Controversy in New Orleans

   So, let’s talk about the biggest story coming out of the NFL championship weekend. It wasn’t Tom Brady beating the odds and taking the Patriots to another Super Bowl.

   It was a blatant pass interference call that was missed in the final two minutes of the NFC championship game between the Los Angeles Rams and the New Orleans Saints.

   It was third down, with a tie score at 20-20 between both teams. During the play, Rams cornerback Nickell Robey-Coleman initiated helmet to helmet contact against Saints receiver Tommylee Lewis, knocking him to the ground.

   However, there was no flag thrown. In the NFL, plays are not able to be challenged by a coach during the final two minutes of play, so nothing could be done.

   Sean Payton, head coach of the Saints, and Lewis were befuddled. Robey-Coleman got away with the heist of the century, and he knew it.
The Saints were forced to kick a field goal to gain a three-point lead. However, this gave the Rams enough time to march to the red zone and make a field goal of their own that sent the game into overtime.

   In OT, quarterback Drew Brees threw an interception and gave the Rams a chance to score, which they did with another field goal.
A fantastic season for the Saints ended and the Rams punched their ticket to their first Super Bowl in almost two decades.

   Yet the debate and conversation surrounding the missed call still go on. Payton said he will “never get over” the non-call, and various players and figures from other sports have made their voices heard.

An Enraged New Orleans

   A noted car dealer has bought several billboards surrounding his dealerships to display messages of disappointment and frustration at the NFL.

   There are also lawsuits being filed against the league, asking them to overturn the result of the game or schedule a rematch. This could be done with an obscure clause in the NFL rulebook.

   Rule 17, Section 2, Article 1 states that:   

   “The Commissioner has the sole authority to investigate and take appropriate disciplinary and/or corrective measures if any club action, non-participant interference, or calamity occurs in an NFL game which the Commissioner deems so extraordinarily unfair or outside the accepted tactics encountered in professional football that such action has a major effect on the result of the game.”
Several spectators and Saints wide receiver Michael Thomas have tweeted the clause directly to the Twitter of Commissioner Roger Goodell and the NFL.

   The outrage has spread to the Louisiana government, as Gov. John Bel Edwards filed a formal complaint to the NFL, stating:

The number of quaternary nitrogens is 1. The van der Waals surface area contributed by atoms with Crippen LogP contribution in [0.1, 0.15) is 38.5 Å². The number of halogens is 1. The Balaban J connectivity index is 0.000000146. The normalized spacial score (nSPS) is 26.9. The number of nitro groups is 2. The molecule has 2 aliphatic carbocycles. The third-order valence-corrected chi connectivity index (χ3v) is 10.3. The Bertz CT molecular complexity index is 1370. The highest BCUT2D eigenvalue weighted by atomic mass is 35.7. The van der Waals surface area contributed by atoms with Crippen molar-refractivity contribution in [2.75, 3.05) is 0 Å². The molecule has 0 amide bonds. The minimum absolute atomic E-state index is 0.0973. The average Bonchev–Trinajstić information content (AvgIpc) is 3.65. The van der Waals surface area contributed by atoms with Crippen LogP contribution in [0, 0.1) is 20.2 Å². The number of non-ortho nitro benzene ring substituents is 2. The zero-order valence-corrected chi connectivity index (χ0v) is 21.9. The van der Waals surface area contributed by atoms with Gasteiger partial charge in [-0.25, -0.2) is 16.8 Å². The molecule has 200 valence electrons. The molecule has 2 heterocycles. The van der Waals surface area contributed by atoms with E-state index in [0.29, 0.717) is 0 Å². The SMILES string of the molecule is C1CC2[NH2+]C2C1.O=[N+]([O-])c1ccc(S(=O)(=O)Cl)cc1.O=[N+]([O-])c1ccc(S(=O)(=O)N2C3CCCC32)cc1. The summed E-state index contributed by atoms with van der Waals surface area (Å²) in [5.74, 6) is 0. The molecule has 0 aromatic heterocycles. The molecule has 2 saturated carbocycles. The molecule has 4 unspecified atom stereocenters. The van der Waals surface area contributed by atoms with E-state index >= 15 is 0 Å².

“On behalf of the people of Louisiana and New Orleans Saints fans all across the country, I am writing to you to express our deep disappointment with the outcome of the NFC Championship game on Sunday,” Edwards said in his open letter.

   Andrew Whitworth, a veteran player and left tackle for the Rams, mentioned that the pass interference was not the only missed call of the game during an appearance on the Rich Eisen Show.

   He noted that Rams quarterback Jared Goff got a facemask on a second down in the possession just before the pass interference. This wasn’t called on the Saints defense.

   He stated:

   “My argument to that would be, Rich, is then Jared Goff got a facemask on the second down on the possession before that was not called,” Whitworth said, via the Turf Show Times. “That’d be first-and-goal at the 1 down three points. If you look at our odds from the 1 this season, that’s seven points. So, they’d be down four, and a field goal wouldn’t matter. They would have had to score in that situation either way.”

My Take

   Now, I stand by the opinion that one bad call or one bad play doesn’t tell the whole story of a game, or cost a team a win. The Saints weren’t able to capitalize on opportunities or make the necessary defensive plays throughout the game, and it kept the score close.

   Even in overtime, the Saints got the ball first and weren’t able to score, while the Rams responded with a score.

   Yet, I see the point made by Payton and others in the Saints organization. Say Robey-Coleman gets flagged, that means the Saints get three more downs and a better chance to score six points instead of three. Furthermore, it allows them to run down the clock so the Rams can’t rebuttal with their own field goal.

   At the end of the day, the Saints couldn’t get the job done during the first 58 minutes of the game. And one absolutely horrible call in the final two minutes doesn’t change that.

   However, as of the time of writing, the NFL has not responded publicly to the controversy, and it is unlikely that anything will happen besides the offending referees being penalized in some way.

Henry Wolski
Executive Editor

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